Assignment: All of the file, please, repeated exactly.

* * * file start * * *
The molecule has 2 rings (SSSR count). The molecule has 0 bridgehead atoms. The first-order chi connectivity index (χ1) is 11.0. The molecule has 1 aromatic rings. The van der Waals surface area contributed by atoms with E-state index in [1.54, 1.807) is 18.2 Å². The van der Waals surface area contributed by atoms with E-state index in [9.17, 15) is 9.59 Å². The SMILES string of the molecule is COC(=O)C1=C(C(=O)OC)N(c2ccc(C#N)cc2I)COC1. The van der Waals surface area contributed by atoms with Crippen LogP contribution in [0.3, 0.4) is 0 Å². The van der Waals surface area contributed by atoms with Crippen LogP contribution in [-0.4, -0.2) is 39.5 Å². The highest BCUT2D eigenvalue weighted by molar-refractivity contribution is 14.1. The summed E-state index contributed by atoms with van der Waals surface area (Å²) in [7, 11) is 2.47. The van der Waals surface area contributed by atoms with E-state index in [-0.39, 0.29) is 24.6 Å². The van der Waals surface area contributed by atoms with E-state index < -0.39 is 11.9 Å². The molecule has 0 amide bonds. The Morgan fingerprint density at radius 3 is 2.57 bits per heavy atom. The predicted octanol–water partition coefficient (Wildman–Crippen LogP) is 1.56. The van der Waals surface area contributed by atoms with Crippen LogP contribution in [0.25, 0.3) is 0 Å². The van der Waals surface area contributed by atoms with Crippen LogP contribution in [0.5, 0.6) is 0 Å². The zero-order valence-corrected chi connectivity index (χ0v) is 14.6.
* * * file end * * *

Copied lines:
The molecule has 2 rings (SSSR count). The molecule has 0 bridgehead atoms. The first-order chi connectivity index (χ1) is 11.0. The molecule has 1 aromatic rings. The van der Waals surface area contributed by atoms with E-state index in [1.54, 1.807) is 18.2 Å². The van der Waals surface area contributed by atoms with E-state index in [9.17, 15) is 9.59 Å². The SMILES string of the molecule is COC(=O)C1=C(C(=O)OC)N(c2ccc(C#N)cc2I)COC1. The van der Waals surface area contributed by atoms with Crippen LogP contribution in [0.3, 0.4) is 0 Å². The van der Waals surface area contributed by atoms with Crippen LogP contribution in [-0.4, -0.2) is 39.5 Å². The highest BCUT2D eigenvalue weighted by molar-refractivity contribution is 14.1. The summed E-state index contributed by atoms with van der Waals surface area (Å²) in [7, 11) is 2.47. The van der Waals surface area contributed by atoms with E-state index in [-0.39, 0.29) is 24.6 Å². The van der Waals surface area contributed by atoms with E-state index < -0.39 is 11.9 Å². The molecule has 0 amide bonds. The Morgan fingerprint density at radius 3 is 2.57 bits per heavy atom. The predicted octanol–water partition coefficient (Wildman–Crippen LogP) is 1.56. The van der Waals surface area contributed by atoms with Crippen LogP contribution in [0.25, 0.3) is 0 Å². The van der Waals surface area contributed by atoms with Crippen LogP contribution in [0.5, 0.6) is 0 Å². The zero-order valence-corrected chi connectivity index (χ0v) is 14.6.